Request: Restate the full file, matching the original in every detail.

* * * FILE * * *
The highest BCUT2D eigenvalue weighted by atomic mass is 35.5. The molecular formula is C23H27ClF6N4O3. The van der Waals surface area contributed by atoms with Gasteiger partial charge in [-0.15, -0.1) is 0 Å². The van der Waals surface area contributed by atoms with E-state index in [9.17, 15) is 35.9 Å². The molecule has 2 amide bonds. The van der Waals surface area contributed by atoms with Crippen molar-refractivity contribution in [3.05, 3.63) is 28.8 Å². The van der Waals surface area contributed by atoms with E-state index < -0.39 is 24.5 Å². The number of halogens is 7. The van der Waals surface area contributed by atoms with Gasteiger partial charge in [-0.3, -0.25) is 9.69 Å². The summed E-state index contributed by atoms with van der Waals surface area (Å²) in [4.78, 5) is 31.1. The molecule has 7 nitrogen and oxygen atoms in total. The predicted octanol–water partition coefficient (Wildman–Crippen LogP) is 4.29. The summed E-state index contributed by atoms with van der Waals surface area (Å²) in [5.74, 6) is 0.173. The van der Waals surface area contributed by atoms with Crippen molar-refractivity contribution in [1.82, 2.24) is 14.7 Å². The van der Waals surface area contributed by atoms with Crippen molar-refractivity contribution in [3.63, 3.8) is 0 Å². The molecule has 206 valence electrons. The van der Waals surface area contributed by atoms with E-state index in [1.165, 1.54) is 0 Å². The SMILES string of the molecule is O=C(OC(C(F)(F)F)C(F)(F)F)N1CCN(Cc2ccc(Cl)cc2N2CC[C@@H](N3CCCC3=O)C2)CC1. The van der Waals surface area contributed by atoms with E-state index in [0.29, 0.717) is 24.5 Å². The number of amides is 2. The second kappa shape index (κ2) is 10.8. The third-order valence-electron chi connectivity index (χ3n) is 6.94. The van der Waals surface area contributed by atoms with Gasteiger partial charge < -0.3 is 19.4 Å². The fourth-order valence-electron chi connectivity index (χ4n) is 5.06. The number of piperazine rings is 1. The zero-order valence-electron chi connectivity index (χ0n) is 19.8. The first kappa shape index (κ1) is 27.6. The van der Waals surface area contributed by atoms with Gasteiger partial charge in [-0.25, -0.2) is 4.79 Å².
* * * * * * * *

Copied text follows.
The highest BCUT2D eigenvalue weighted by atomic mass is 35.5. The molecular formula is C23H27ClF6N4O3. The van der Waals surface area contributed by atoms with Gasteiger partial charge in [-0.15, -0.1) is 0 Å². The van der Waals surface area contributed by atoms with E-state index in [9.17, 15) is 35.9 Å². The molecule has 2 amide bonds. The van der Waals surface area contributed by atoms with Crippen molar-refractivity contribution in [3.05, 3.63) is 28.8 Å². The van der Waals surface area contributed by atoms with E-state index < -0.39 is 24.5 Å². The number of halogens is 7. The van der Waals surface area contributed by atoms with Gasteiger partial charge in [-0.3, -0.25) is 9.69 Å². The summed E-state index contributed by atoms with van der Waals surface area (Å²) in [4.78, 5) is 31.1. The molecule has 7 nitrogen and oxygen atoms in total. The predicted octanol–water partition coefficient (Wildman–Crippen LogP) is 4.29. The summed E-state index contributed by atoms with van der Waals surface area (Å²) in [5.74, 6) is 0.173. The van der Waals surface area contributed by atoms with Crippen molar-refractivity contribution in [1.82, 2.24) is 14.7 Å². The van der Waals surface area contributed by atoms with Crippen molar-refractivity contribution in [3.63, 3.8) is 0 Å². The molecule has 206 valence electrons. The van der Waals surface area contributed by atoms with E-state index in [1.165, 1.54) is 0 Å². The SMILES string of the molecule is O=C(OC(C(F)(F)F)C(F)(F)F)N1CCN(Cc2ccc(Cl)cc2N2CC[C@@H](N3CCCC3=O)C2)CC1. The van der Waals surface area contributed by atoms with E-state index in [0.29, 0.717) is 24.5 Å². The number of amides is 2. The second kappa shape index (κ2) is 10.8. The third-order valence-electron chi connectivity index (χ3n) is 6.94. The van der Waals surface area contributed by atoms with Gasteiger partial charge < -0.3 is 19.4 Å². The fourth-order valence-electron chi connectivity index (χ4n) is 5.06. The number of piperazine rings is 1. The zero-order valence-electron chi connectivity index (χ0n) is 19.8. The first kappa shape index (κ1) is 27.6. The van der Waals surface area contributed by atoms with Gasteiger partial charge in [-0.25, -0.2) is 4.79 Å².